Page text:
A new resin expands the scope of volumetric printing

by | Dec 2, 2020

A new light-sensitive polymer resin gives researchers more control over 3D-printed objects.

Since its inception in the early 1980s, 3D printing technology has emerged as a futuristic and revolutionary means of manufacturing. Among the many innovations is a technique called volumetric additive printing, in which an entire 3D object is is solidified from a photosensitive liquid material by irradiating it with different patterns of light.

This technique is highly innovative because it overcomes many of the drawbacks of layer‐by-layer fabrication of conventional 3D printers, such as long build times and rough surfaces. The types of materials available are also broader, having fewer constraints on viscosity and reactivity compared to layer printing.

In an article recently published in Advanced Materials, a team of researchers led by Maxim Shusteff of Lawrence Livermore National Laboratory reported a highly tunable strategy using a new thiol-ene photoresin.

Thiol-enes are polymers formed through the polymerization between a thiol and an alkene to form a thioether. They have drawn significant attention in recent years owing to the high degree of control and tunability that researchers can exert over the reaction (something that is not always easy to do in a polymerization), and yield polymers with excellent mechanical properties.

“We made an important step toward showing the material versatility of [volumetric additive manufacturing] by adapting thiol-ene resin to this new paradigm,” said Shusteff. “Thiol-ene materials are attractive because they have well-ordered polymer networks, allowing for a much wider variety of mechanical performance from stiff and strong to soft and stretchy.”

In their study, the team applied thiol-enes to create a new class of resins. Using a 3D distribution of light, they were able to cast images generated using an algorithm onto the resin, triggering polymerization at specific locations to build 3D objects, like rings.

“It wasn’t obvious that thiol-ene cross-linking chemistry would work, because it doesn’t have the threshold response that’s needed i.e., thiol-ene isn’t inhibited by oxygen,” continued Shusteff. “We overcame this by including a chemical inhibitor.”

The approach is exciting because it can be used to make complete parts all at once without layering within a matter of seconds, says Shusteff. The team was also able to print directly onto pre-existing structures, a technique known as overprinting.

An important feature of the thiol-ene resin is the fact that it follows a “a nonlinear response to the curing illumination”, meaning the material has an energy threshold that allows the polymerization reaction that forms the hardened polymer to be highly controlled. “We showed a quantitative ability to design the resin’s response to absorbed optical energy by measuring the gelation threshold and incorporating it during our build,” said Shusteff.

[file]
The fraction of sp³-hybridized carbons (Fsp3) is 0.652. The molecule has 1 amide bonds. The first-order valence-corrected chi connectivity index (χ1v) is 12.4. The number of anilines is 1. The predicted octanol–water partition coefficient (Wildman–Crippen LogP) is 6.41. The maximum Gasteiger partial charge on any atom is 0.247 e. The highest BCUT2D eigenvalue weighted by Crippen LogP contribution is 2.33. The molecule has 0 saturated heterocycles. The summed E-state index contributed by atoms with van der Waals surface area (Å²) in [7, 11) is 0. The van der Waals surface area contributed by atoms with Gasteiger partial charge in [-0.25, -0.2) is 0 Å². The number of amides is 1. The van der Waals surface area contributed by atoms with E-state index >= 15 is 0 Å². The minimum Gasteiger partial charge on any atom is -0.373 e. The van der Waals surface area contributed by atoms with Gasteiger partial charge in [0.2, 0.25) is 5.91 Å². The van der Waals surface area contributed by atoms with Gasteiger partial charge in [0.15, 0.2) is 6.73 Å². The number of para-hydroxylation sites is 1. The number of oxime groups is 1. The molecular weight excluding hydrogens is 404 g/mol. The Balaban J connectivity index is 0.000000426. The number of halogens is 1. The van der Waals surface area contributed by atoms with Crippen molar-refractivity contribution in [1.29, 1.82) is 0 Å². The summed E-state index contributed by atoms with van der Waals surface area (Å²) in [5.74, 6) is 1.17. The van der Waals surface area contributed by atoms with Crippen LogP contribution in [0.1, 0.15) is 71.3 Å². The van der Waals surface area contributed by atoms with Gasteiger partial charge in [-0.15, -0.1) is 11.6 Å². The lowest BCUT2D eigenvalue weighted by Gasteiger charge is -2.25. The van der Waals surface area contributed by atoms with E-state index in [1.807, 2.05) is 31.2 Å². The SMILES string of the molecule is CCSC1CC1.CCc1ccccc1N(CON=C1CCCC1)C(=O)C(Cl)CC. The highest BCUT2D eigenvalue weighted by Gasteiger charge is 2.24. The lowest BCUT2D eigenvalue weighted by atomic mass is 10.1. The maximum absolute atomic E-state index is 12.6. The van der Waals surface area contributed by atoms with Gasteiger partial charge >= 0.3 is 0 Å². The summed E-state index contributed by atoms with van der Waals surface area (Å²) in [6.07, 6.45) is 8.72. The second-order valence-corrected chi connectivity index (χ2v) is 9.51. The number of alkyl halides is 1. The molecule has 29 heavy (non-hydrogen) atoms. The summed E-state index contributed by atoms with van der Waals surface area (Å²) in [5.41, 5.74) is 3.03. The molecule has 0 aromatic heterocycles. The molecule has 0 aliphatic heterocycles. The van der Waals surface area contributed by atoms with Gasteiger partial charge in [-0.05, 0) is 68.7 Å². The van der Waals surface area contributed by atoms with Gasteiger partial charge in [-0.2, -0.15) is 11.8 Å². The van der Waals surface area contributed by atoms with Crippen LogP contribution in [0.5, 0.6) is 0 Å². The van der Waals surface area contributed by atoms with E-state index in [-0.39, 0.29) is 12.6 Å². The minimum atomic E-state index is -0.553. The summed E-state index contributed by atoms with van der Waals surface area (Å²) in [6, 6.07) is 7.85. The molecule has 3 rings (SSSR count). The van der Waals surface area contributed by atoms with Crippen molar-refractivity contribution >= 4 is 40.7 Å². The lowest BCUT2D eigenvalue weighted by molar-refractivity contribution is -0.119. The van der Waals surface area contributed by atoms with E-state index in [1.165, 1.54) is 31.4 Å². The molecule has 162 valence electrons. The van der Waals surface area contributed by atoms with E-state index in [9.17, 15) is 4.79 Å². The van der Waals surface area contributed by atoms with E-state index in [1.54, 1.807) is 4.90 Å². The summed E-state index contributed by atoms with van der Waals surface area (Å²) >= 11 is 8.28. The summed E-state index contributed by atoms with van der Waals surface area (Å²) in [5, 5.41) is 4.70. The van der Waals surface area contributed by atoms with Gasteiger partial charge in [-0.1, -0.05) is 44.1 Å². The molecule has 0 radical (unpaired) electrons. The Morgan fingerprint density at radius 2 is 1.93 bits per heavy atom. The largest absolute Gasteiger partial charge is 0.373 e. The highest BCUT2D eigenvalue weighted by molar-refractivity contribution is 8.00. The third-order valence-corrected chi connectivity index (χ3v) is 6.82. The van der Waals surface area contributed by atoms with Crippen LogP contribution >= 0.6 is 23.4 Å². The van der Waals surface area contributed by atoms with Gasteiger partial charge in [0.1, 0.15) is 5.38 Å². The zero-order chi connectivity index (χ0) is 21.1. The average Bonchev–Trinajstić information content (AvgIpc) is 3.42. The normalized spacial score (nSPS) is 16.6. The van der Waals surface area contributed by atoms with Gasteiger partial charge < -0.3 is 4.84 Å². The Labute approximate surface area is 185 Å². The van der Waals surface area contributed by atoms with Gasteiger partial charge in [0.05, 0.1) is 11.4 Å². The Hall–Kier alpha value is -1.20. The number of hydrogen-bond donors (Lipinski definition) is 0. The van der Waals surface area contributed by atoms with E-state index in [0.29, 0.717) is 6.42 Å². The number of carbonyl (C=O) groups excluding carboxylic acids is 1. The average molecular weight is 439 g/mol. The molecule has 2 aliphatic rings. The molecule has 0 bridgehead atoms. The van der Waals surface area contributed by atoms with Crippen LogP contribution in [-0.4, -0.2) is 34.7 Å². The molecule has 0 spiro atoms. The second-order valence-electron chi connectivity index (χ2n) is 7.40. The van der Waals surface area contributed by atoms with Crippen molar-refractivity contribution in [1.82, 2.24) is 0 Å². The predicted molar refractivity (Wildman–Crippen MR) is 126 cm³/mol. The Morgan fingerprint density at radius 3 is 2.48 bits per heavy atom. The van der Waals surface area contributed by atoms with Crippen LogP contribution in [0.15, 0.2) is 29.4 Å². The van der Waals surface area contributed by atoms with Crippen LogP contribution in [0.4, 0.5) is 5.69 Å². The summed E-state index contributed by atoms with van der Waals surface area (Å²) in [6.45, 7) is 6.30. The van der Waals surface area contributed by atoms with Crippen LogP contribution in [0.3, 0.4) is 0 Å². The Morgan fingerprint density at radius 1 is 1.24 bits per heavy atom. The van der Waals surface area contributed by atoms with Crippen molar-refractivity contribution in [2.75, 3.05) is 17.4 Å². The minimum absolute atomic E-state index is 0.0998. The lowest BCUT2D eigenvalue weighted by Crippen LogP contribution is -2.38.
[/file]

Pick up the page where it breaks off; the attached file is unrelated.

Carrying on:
Regions that are not irradiated with the right amount of energy will remain liquid and can be poured away afterward.

The team has plans to use these thiol‐ene materials as functional biological scaffolds, as the unreacted thiols can be used for surface functionalization.

“We believe that with the right commercialization partner, a printer-based on this technology can be brought to market in about 3 years,” Shusteff said. The team sees there technology finding useful application in medical and dental markets “because patient-specific geometries are important there”, as well as in creating artificial tissues and organ models from soft hydrogels.

“As with any new research area, the challenges are many,” added Shusteff. “We are working to thoroughly understand the resolution limits of this process and to improve its accuracy, which is dependent both on the optics and the photo-chemistry.”

Though continued improvements of the algorithm-defined energy estimates and experimental exposures to further enhance the technique’s capabilities, the team is optimistic that expanding material options for 3D printing technologies will pave the way for better control and complexity in 3D-printed materials.

Reference: Caitlyn C. Cook, et al., Additive Manufacturing: Highly Tunable Thiol‐Ene Photoresins for Volumetric Additive Manufacturing, Advanced Materials (2020). DOI: 10.1002/adma.202003376

This article was amended on December 7, 2020 to include quotes from Professor Shusteff

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